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White Kid Can Jump, and Play for Vandy?

Welcome to Hero, Nero, Zero, where we champion the triumphs, insanity and ineptitude of the sports world. Got a candidate for one of our life-altering labels? Email me at cdavidmartin@yahoo.com. This feature appears Mondays and Fridays.

HERO: Christian Terrell

Back in high school I was a halfway decent basketball player, which means I made the team and was asked to cheap shot the starters during practice as a means of toughening them up. It had its rewards. I reminded no one of former high-flying Caucasian Tom Chambers. Nor did I have the kind of rise seen here by high schooler Christian Terrell, a 6-foot-2 white fella from Jacksonville, Fla., who posterizes an opponent in a pickup game. If Jimmy the Greek Snyder were alive, he might have some insight about Terrell’s uncanny ability to defy gravity. 

NERO: James Franklin

If I were a fan or alumnus of Vanderbilt University, I’d take pride in seeing how far the football program has come under head coach James Franklin, who in the last two seasons became the first coach to ever lead the Commodores to back-to-back bowl appearances. Competing in the SEC against yearly national title contenders such as Alabama, LSU and Florida is extremely difficult, especially for a school like Vanderbilt that actually asks its players to be student-athletes. Franklin has to be creative in order to field a competitive team. Does he give scholarships to criminals? Nope, not allowed. Does he give scholarships to idiots? Nope, not allowed. Does he give scholarships to unborn children? Well, that depends. Namely, on the size of that kid’s mommy and daddy.

“If I see a 6-foot-6 man walking in the mall with his wife, and she’s 6-2 and she’s pregnant, I’ll go up and offer their unborn child,” Franklin told The Tennessean in an interview.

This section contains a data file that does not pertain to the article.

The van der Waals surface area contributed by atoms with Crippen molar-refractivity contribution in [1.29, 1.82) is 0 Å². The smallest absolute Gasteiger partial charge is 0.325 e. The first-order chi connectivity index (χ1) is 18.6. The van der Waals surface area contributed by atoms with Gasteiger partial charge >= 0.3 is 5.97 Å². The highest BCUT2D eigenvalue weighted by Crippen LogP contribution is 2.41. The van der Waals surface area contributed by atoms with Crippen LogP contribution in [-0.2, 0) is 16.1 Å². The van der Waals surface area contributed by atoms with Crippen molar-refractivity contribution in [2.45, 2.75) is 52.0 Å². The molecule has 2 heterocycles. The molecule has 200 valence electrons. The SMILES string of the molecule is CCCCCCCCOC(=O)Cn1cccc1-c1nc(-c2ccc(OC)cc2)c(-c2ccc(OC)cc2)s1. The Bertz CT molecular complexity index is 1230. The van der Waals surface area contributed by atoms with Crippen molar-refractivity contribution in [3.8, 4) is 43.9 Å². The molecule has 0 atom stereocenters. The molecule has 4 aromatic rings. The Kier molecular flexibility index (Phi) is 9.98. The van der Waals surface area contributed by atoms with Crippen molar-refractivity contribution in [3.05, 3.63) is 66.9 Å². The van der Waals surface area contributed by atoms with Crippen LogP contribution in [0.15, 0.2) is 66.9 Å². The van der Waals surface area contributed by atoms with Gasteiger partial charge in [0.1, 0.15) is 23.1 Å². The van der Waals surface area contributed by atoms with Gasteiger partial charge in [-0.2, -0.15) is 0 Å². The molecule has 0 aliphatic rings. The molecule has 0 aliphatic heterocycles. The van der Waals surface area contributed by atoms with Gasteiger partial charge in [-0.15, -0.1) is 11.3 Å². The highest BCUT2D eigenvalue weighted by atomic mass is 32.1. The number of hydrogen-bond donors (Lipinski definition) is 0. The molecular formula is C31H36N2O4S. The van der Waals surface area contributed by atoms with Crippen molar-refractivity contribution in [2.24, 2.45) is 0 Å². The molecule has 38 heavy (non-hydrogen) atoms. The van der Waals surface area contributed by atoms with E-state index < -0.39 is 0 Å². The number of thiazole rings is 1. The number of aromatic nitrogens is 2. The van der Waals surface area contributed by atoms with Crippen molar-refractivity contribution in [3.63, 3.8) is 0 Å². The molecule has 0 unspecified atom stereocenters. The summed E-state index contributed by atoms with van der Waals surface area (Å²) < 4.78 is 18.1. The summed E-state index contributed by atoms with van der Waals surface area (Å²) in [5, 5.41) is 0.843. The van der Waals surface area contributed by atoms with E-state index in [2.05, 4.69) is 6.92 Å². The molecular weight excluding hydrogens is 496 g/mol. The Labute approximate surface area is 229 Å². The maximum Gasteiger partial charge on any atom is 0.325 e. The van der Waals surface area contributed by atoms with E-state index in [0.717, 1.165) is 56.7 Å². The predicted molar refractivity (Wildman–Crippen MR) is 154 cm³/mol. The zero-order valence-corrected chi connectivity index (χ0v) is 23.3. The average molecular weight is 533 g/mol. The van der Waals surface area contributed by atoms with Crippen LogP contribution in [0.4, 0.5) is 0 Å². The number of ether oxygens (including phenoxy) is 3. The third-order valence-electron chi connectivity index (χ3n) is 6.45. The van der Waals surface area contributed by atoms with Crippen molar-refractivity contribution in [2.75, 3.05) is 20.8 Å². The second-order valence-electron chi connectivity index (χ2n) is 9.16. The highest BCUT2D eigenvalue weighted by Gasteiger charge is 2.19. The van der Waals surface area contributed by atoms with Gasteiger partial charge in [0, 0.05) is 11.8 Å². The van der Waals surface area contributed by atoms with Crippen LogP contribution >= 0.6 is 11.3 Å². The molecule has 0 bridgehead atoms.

“I’m not exaggerating. I do that all the time. If I go to speak at an elementary school, if I’m out at a restaurant, we kind of have fun with it. It’s about developing a relationship with people. It’s about getting them connected with Vanderbilt. It’s about making people laugh and telling a story and having fun. It’s about having a sense of humor and not being some robot coach that I don’t want to be.”

If I were a fan or alumnus of Vanderbilt (and I’m both), I would love me some James Franklin. He’s the right kind of crazy.

ZERO: Complete games 

Like most people who have jobs and pay a modicum of attention to their families, I rarely watch baseball games from beginning to end anymore. Since I live in the New York City market, I still tune in most nights to root against the Yankees for a few innings, but gone are the days when I’d spend three to four hours watching a complete game. Know who else isn’t down with complete games? Starting pitchers. 

If you check the team pitching statistics, you’ll be surprised by a number of things. Not only are the Pittsburgh Pirates apparently the best pitching team in the National League, but they’ve compiled the best team ERA in baseball - without the benefit of a single complete game. The team with the second-best team ERA, the Braves, have yet to register a single CG, either. In fact 10 of the 30 MLB teams have zero complete games this season.

Why is this? Well, probably because pitchers know that most fans aren’t watching the entire game, so what’s the point of trying to impress? Moreover, these players are all in a union, and we know how attitudes run toward hard work in those things.

Cameron Martin has written for The New York Times, The Atlantic, ESPN.com, Yahoo! Sports, and CBS Sports. Send your ideas to cdavidmartin@yahoo.com.

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